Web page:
“Institutional self-perpetuation holds no legitimate place in a world of scarce resources”, or even in a world of abundant access to resources.
An entire decade is behind us and there hasn’t been much progress. Record company executives are starting to worry that the digital music business is already is big as it’s going to get. Of course, many say that there’s still hope to be had. As long as they can continue to curtail music piracy and make it harder to download music illegally, many think that the record industry can still rebound.
Sadly, as Jay Frank, who is SVP of music strategy at CMT, said last week, the music business is still in the CD to download transition while fans are clearly in the download to streaming transition. In other words, young fans are warming up to the idea of Spotify and Grooveshark and moving to access over ownership.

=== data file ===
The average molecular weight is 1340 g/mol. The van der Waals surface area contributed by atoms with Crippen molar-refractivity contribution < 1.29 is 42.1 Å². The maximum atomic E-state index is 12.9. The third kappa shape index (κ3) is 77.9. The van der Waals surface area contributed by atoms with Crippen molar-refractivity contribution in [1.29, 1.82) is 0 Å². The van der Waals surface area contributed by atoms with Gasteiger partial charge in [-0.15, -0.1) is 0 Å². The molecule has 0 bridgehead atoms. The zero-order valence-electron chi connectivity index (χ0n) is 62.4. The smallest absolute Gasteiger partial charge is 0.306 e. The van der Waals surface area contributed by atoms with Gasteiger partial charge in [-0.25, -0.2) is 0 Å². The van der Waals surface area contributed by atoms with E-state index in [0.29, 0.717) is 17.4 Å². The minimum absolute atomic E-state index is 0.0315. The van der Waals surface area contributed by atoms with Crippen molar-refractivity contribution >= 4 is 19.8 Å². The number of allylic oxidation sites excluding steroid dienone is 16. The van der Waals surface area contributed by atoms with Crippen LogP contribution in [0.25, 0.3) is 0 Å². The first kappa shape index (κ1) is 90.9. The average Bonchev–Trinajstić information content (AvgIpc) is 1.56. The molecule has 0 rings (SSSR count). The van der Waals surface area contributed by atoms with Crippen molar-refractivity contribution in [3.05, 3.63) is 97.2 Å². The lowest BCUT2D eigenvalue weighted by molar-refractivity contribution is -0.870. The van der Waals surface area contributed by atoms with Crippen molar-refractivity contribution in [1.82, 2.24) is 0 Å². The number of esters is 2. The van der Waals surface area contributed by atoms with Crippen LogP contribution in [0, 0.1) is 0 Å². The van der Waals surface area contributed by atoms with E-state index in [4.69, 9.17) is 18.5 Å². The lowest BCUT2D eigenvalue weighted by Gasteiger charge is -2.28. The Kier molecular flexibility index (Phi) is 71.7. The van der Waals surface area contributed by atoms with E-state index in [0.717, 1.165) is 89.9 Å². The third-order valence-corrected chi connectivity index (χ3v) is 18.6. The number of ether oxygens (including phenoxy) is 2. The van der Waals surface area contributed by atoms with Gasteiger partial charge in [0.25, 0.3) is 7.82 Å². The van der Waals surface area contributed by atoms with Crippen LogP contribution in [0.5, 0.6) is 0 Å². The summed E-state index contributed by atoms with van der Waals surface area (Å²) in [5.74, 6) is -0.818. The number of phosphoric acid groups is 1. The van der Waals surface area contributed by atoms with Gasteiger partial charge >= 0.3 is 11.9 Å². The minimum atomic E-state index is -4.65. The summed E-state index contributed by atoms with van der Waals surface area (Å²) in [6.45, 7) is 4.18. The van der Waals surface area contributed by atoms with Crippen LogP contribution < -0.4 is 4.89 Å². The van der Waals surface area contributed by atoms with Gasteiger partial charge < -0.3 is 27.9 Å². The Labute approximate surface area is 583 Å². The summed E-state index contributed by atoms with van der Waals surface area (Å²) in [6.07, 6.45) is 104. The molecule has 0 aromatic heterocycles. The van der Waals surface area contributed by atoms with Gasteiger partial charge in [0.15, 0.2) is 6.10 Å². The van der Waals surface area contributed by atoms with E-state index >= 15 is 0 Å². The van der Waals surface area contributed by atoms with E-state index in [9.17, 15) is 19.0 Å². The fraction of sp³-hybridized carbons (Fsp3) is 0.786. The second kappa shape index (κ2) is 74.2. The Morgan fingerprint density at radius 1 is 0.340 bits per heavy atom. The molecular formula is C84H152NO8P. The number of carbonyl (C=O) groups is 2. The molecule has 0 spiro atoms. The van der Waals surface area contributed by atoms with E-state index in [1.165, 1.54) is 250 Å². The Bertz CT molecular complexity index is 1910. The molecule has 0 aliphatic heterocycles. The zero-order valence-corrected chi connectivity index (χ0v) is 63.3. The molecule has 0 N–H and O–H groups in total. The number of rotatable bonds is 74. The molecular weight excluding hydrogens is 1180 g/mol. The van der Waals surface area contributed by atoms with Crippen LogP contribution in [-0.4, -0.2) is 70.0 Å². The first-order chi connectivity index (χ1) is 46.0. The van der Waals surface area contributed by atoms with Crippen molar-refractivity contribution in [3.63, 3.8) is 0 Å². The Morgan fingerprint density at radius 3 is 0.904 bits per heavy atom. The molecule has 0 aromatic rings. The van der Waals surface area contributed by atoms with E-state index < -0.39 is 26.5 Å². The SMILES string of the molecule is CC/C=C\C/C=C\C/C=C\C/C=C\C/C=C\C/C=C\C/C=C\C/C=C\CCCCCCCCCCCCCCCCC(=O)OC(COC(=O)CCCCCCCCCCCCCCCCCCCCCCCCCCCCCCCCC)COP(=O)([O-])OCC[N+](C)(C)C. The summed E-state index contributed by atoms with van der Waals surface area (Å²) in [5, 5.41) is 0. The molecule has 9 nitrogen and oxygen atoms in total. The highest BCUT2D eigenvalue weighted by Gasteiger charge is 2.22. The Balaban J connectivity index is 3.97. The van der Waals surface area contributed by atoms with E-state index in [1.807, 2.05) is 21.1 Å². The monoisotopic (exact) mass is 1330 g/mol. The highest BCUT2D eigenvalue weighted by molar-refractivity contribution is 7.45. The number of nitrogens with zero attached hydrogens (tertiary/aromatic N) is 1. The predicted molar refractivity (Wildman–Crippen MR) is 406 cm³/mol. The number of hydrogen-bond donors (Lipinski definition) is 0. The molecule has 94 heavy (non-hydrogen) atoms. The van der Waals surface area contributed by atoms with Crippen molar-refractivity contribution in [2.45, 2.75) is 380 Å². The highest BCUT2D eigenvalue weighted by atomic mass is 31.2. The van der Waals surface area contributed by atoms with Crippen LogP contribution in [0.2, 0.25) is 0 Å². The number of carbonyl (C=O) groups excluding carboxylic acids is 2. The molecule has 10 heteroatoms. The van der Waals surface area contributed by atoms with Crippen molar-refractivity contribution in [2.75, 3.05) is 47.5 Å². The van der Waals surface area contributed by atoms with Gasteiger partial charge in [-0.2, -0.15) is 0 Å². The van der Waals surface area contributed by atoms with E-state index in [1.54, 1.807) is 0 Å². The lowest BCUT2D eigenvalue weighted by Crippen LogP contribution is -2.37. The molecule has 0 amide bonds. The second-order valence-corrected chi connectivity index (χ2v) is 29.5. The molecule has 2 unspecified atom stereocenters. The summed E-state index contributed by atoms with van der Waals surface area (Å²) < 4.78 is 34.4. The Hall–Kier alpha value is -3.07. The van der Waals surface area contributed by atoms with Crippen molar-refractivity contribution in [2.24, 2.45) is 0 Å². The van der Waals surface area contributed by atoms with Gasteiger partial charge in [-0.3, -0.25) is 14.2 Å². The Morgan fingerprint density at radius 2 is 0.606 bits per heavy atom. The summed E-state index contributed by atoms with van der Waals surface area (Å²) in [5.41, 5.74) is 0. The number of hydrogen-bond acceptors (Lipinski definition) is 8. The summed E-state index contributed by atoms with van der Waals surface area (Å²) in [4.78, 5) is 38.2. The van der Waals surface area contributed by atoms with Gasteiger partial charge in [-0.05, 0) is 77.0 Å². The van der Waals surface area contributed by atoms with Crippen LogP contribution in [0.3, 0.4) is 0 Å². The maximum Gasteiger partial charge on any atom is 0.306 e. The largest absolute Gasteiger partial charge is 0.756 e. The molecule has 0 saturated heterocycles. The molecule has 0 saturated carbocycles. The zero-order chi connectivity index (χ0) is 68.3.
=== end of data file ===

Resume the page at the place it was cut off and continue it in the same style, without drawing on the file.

“Not all companies deserve to last. Perhaps society is better off getting rid of organizations that have fallen from great to terrible rather than continuing to let them inflict their massive inadequacies on their stakeholders. Institutional self-perpetuation holds no legitimate place in a world of scarce resources; institutional mediocrity should be terminated, or transformed into excellence.”
In the terms of Collin’s model of institutional decline, the major labels rest somewhere in between stages 4 and 5, which are aptly described as “Grasping For Salvation” and “Capitulation Towards Irrelevance or Death.” While the record industry executives believe that piracy enforcement will be their path towards “Recovery and Renewal”, it’s hard to say if that’s really their way out of decline.